Three Philippine pangolins rescued from alleged smugglers in Tagaytay City, Cavite were released by Palawan Council for Sustainable Development (PCSD) Enforcement Team back into the wilderness of Palawan, Monday, at about 9 p.m.

Out of the 10 pangolins that were rescued last June 28, the three were the remaining pangolins that survived. The suspects namely Simforoso Salazar y Cauntay of Calatagan, Batangas, and Jordan Torrequimada y Libirtino and Victor y Cabuniag from Roxas, Palawan were caught carrying the pangolins in a van headed to China Town, Manila.

According to a reliable source, the suspects passed by Calatagan, Batangas, and possibly made their way from Liminangcong, Taytay, Palawan using small boats. 

“Ang information ko dati dyan ay matinik yung mga involved. Nakakapaglabas sila ng mga mynahs na iyong iba ay idinadaan pa sa San Jose, Occidental Mindoro,” the source said.

PCSD ECAN Regulation and Enforcement Division OIC Levita Lagrada said this incidence call for stronger cooperation of the local government units (LGUs) with the PCSD Staff in implementing R.A. 9147 or the Wildlife Act.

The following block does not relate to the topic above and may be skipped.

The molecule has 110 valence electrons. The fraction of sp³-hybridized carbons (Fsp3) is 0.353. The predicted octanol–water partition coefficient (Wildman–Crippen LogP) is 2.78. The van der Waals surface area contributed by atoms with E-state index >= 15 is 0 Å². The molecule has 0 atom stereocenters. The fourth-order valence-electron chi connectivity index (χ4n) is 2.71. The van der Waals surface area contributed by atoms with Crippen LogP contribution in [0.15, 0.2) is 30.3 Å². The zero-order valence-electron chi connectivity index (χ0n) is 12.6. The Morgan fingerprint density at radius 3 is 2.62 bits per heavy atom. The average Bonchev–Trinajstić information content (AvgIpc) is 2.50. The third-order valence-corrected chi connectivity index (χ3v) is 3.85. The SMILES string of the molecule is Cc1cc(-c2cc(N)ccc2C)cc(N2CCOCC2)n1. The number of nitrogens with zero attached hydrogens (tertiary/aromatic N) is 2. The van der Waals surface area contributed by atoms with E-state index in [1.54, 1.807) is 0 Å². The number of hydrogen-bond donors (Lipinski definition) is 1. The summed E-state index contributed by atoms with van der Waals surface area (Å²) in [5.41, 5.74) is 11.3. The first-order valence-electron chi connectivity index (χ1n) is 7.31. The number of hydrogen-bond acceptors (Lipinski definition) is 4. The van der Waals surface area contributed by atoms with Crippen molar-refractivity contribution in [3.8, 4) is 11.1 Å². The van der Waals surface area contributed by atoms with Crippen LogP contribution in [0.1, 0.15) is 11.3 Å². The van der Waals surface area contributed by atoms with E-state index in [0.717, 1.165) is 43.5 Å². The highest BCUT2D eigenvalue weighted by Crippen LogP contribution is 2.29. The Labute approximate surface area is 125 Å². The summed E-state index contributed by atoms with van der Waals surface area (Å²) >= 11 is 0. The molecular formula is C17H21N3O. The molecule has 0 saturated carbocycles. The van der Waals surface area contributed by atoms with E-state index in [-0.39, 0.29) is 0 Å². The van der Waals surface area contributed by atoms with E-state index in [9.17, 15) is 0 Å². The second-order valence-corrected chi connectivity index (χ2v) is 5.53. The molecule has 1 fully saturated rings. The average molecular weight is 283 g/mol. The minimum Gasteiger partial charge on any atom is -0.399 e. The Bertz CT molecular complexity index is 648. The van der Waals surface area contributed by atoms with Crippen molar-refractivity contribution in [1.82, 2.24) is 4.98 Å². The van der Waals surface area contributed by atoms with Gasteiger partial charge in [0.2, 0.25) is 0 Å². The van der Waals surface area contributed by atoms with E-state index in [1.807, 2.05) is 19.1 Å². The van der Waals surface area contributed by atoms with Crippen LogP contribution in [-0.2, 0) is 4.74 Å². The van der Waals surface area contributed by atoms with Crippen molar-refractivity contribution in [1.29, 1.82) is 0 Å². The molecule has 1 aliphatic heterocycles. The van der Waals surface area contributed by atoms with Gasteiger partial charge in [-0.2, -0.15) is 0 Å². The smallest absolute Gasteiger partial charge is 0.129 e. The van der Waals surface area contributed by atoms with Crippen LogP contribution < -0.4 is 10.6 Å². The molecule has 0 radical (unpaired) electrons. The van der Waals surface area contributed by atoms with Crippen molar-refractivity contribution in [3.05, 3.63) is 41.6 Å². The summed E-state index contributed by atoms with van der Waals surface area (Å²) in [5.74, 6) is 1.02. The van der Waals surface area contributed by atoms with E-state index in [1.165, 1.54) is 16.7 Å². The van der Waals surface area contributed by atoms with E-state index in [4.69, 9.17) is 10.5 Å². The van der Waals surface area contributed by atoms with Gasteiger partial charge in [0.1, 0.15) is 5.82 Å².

Lagrada stressed the need for the locals to get involve in watching over for illegal activities and reporting them immediately to the authorities.

“The whole Palawan is surrounded by waters making it prone to poachers who look for unguarded coasts to smuggle wildlife. For this reason, the fight against wildlife trafficking ideally begins at the barangay level,” Lagrada shared.

Meanwhile, PCSD Enforcement team maintain the confidentiality of the location where the pangolins were released to protect them from poachers.

Dubbed as the “world’s most trafficked mammal”, pangolins are being hunted to extinction due to the high demand of foreign markets for its scales and meat that used in traditional medicine even without scientific support.

Philippine Pangolin, locally known as “balintong”, thrives in Palawan alone. It is classified as critically endangered, with 50 percent chance of going extinct in the next five years if threats are not addressed.

BORN TO BE WILD: Photo shows 2 of the 10 confiscated Philippine pangolins that were carried in a van going to China Town, Manila. As wild creatures that thrives only in Palawan, Philippine pangolins do not do well and are less likely to survive in captivity.
BACK HOME: After surviving an alleged smuggling in Tagaytagy City, Cavite, this Philippine pangolin slowly clenched back to its home– the wild forests of Palawan. Along with the two other surviving Pangolins, these scaly mammals are only three of the thousands of pangolins around the world that are poached and smuggled to feed the high demand of pangolin scales and meat in Asian markets.